How Facebook Is About to Get More Like YouTube
YouTube's not the only big name in the viral video game. Facebook says it's crushing it in video sharing, too, to the tune of more than 1 billion video views per day on average.
And, to further up its cascading video engagement cred, the social media mammoth today announced that it's rolling out a set of new YouTube-like features this week -- view counts for videos from public figures and Pages, and related video suggestions that will appear after videos are watched.
For the average user, the addition of public video view totals might not sound like anything to write home about, but it's welcome news for metrics-happy, ROI-obsessed brands and marketers. The tallies will enable them to quickly size up how well a video is performing, along with what's hot and what's not content-wise. The fresh features are also geared to help Facebook users more easily discover emerging and popular video content.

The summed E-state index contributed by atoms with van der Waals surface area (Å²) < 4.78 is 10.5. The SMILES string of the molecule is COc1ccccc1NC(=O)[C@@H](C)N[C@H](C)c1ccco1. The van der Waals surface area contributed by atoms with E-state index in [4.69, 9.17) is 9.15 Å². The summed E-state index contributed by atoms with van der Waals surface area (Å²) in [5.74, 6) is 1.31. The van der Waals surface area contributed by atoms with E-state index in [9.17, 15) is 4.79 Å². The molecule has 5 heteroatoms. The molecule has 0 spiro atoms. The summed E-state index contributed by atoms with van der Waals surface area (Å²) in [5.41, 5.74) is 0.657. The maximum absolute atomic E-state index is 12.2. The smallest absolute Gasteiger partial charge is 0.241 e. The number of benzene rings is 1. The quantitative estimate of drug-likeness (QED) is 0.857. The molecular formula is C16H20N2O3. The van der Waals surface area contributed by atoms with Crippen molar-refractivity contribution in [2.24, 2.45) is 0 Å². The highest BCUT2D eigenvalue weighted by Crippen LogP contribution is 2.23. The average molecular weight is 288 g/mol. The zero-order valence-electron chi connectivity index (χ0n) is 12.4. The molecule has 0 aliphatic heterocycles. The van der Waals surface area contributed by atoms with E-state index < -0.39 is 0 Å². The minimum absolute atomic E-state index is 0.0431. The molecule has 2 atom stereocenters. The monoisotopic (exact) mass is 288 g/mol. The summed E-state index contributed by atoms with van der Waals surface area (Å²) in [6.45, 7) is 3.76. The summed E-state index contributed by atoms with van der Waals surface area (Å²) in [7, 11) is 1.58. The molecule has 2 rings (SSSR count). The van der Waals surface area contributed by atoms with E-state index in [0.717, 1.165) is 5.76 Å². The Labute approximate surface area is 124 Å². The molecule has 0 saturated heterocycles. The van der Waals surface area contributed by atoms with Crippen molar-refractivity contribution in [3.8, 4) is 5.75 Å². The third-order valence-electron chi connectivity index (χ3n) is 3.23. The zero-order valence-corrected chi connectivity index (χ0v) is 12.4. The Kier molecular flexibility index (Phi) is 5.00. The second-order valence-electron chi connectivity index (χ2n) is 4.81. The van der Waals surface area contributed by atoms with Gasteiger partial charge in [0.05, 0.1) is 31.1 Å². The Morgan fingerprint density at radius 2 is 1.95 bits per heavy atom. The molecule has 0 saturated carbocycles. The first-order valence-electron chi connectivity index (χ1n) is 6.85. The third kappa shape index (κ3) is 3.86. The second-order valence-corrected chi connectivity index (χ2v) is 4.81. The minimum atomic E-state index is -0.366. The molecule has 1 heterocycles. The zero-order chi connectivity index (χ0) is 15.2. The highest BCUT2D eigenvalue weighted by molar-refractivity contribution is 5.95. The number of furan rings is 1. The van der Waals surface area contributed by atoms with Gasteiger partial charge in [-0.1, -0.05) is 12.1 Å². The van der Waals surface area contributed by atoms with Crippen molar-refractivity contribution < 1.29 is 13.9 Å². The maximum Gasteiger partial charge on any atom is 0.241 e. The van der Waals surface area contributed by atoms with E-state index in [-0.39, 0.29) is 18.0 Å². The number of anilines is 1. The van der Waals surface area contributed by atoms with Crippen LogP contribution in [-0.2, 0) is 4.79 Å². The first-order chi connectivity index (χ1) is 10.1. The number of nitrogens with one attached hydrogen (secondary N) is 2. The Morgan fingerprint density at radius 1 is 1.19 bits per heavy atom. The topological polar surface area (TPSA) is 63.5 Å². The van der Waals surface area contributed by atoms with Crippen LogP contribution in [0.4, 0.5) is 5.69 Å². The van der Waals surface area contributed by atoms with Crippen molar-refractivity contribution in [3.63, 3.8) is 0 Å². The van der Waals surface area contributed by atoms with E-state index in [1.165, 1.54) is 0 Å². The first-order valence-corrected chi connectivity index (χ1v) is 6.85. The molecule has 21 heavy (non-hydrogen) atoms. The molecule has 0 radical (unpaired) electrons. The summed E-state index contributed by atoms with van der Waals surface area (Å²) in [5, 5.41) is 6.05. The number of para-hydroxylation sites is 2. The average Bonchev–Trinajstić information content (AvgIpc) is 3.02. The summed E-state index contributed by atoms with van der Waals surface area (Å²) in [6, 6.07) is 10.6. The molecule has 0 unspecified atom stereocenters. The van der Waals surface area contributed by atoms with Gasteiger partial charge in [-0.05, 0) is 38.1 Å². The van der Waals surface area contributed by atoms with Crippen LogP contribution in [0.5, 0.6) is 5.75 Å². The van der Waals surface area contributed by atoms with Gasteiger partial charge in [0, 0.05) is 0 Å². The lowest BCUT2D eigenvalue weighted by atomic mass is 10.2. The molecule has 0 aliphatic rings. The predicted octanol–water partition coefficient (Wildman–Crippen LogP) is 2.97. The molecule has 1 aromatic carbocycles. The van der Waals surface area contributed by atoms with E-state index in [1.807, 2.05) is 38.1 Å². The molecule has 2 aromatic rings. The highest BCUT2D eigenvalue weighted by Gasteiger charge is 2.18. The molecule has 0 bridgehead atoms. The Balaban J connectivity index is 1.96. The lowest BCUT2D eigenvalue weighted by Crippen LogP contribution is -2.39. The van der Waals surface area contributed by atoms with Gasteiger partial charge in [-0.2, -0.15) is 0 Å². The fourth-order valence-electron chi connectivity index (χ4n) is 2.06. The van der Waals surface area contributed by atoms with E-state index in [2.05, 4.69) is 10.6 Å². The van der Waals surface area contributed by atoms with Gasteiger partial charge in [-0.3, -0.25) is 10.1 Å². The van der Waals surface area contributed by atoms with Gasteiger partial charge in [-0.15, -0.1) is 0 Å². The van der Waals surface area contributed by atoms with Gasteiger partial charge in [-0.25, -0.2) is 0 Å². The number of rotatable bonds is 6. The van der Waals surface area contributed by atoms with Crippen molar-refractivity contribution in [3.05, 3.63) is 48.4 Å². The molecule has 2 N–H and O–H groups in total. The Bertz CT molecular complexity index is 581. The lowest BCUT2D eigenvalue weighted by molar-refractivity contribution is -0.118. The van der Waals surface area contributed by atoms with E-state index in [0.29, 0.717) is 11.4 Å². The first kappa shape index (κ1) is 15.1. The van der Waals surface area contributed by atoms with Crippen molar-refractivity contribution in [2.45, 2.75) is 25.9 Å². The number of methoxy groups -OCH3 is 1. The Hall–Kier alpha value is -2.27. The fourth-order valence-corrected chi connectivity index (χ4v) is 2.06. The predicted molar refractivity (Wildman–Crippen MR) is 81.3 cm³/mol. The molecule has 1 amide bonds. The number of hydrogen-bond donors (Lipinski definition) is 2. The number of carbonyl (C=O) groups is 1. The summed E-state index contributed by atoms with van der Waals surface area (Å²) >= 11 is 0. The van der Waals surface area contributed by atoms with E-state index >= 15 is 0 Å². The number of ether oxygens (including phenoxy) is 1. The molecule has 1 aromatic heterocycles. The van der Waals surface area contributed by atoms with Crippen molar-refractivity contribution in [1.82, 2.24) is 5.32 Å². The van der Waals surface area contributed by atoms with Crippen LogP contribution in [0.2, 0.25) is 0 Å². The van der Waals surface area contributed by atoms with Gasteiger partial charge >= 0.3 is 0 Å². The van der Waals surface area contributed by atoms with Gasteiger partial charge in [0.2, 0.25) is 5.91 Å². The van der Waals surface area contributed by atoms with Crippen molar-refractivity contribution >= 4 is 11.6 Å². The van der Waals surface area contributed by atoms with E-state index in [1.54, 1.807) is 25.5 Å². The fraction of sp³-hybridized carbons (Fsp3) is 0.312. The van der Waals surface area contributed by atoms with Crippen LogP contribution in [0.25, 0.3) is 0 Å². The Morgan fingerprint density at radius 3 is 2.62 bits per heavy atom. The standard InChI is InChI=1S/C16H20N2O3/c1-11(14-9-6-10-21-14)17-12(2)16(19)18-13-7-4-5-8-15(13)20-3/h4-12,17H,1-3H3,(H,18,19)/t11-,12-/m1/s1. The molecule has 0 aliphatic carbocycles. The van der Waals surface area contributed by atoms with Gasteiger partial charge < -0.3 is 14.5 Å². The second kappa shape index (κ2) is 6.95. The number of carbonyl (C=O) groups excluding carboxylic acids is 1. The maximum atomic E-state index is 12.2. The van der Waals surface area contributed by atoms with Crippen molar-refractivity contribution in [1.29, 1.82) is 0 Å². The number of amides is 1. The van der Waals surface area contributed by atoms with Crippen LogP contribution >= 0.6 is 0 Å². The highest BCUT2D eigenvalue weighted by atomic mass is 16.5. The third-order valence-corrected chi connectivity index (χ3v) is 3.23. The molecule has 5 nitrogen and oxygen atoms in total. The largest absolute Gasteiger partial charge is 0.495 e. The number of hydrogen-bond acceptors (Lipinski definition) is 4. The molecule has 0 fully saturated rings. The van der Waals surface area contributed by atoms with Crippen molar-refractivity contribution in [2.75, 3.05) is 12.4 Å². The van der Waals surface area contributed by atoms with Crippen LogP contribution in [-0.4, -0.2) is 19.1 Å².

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In teasing the new duo of basic but useful YouTube copycat features -- expected to debut after today -- Facebook crowed that its video views have grown more than 50 percent from May through July, pumped up in part due to the ALS Ice Bucket Challenge soaking everyone's news feeds, according to TechCrunch. Facebook also said that more than 65 percent of its video views pour in via mobile, a platform the social powerhouse is increasingly more focused on.
Facebook also announced today that it will allow video publishers to add a "call-to-action" tool that will invite viewers to visit a specific website or to "learn more or make a purchase" after a video is done playing. Page creators will also be privy to a more robust set of metrics designed to help them better reach their target audiences, including analytics on how long viewers watch videos before clicking away from them and how many unique views each video earns.
Sure, Facebook's averaging some 1 billion-plus videos view per day isn't bad. The boom represents some relatively strong growth overall, but it's not exactly astounding when compared to YouTube. Not yet at least. Google's massive video platform boasted some 4 billion daily video views back in 2012. It's unclear how many more views YouTube racks up each day today, but we do know more than 1 billion unique users descend upon the Internet's third most popular website each month.
Will Facebook, now 1.3 billion monthly active users strong, build up enough video muscle to lure a significant number of eyeballs (and advertisers) away from YouTube? We'll have to wait and see.
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